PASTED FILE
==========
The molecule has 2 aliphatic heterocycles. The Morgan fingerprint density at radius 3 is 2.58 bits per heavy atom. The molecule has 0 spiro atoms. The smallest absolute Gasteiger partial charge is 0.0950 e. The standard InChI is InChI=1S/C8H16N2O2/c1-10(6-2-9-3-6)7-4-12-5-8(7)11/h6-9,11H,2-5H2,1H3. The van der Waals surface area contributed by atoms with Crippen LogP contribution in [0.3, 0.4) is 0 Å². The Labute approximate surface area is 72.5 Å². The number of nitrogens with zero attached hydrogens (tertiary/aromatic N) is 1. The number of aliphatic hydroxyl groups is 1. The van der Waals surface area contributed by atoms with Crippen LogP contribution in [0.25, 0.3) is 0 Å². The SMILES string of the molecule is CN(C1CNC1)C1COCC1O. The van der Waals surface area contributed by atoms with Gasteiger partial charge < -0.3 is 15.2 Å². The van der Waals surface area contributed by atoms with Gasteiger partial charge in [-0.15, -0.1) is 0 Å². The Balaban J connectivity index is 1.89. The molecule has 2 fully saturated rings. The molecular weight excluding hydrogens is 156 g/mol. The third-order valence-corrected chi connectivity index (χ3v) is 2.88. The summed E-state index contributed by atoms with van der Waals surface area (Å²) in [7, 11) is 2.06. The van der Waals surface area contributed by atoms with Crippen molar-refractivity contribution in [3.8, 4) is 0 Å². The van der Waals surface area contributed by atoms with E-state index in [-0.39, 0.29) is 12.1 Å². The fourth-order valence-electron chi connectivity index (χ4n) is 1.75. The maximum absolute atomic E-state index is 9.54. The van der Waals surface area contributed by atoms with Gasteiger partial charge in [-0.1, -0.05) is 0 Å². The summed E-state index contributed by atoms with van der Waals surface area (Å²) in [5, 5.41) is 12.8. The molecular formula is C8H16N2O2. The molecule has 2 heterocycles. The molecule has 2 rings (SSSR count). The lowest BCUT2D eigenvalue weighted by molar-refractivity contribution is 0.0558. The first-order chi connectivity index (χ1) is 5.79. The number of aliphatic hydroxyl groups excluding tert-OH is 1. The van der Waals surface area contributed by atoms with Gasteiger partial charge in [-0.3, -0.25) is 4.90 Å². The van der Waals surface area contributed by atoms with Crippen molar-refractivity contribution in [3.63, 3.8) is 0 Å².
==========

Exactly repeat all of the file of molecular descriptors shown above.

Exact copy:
The molecule has 2 aliphatic heterocycles. The Morgan fingerprint density at radius 3 is 2.58 bits per heavy atom. The molecule has 0 spiro atoms. The smallest absolute Gasteiger partial charge is 0.0950 e. The standard InChI is InChI=1S/C8H16N2O2/c1-10(6-2-9-3-6)7-4-12-5-8(7)11/h6-9,11H,2-5H2,1H3. The van der Waals surface area contributed by atoms with Crippen LogP contribution in [0.3, 0.4) is 0 Å². The Labute approximate surface area is 72.5 Å². The number of nitrogens with zero attached hydrogens (tertiary/aromatic N) is 1. The number of aliphatic hydroxyl groups is 1. The van der Waals surface area contributed by atoms with Crippen LogP contribution in [0.25, 0.3) is 0 Å². The SMILES string of the molecule is CN(C1CNC1)C1COCC1O. The van der Waals surface area contributed by atoms with Gasteiger partial charge < -0.3 is 15.2 Å². The van der Waals surface area contributed by atoms with Gasteiger partial charge in [-0.15, -0.1) is 0 Å². The Balaban J connectivity index is 1.89. The molecule has 2 fully saturated rings. The molecular weight excluding hydrogens is 156 g/mol. The third-order valence-corrected chi connectivity index (χ3v) is 2.88. The summed E-state index contributed by atoms with van der Waals surface area (Å²) in [7, 11) is 2.06. The van der Waals surface area contributed by atoms with Crippen molar-refractivity contribution in [3.8, 4) is 0 Å². The van der Waals surface area contributed by atoms with E-state index in [-0.39, 0.29) is 12.1 Å². The fourth-order valence-electron chi connectivity index (χ4n) is 1.75. The maximum absolute atomic E-state index is 9.54. The van der Waals surface area contributed by atoms with Gasteiger partial charge in [-0.1, -0.05) is 0 Å². The summed E-state index contributed by atoms with van der Waals surface area (Å²) in [5, 5.41) is 12.8. The molecular formula is C8H16N2O2. The molecule has 2 heterocycles. The molecule has 2 rings (SSSR count). The lowest BCUT2D eigenvalue weighted by molar-refractivity contribution is 0.0558. The first-order chi connectivity index (χ1) is 5.79. The number of aliphatic hydroxyl groups excluding tert-OH is 1. The van der Waals surface area contributed by atoms with Gasteiger partial charge in [-0.3, -0.25) is 4.90 Å². The van der Waals surface area contributed by atoms with Crippen molar-refractivity contribution in [3.63, 3.8) is 0 Å².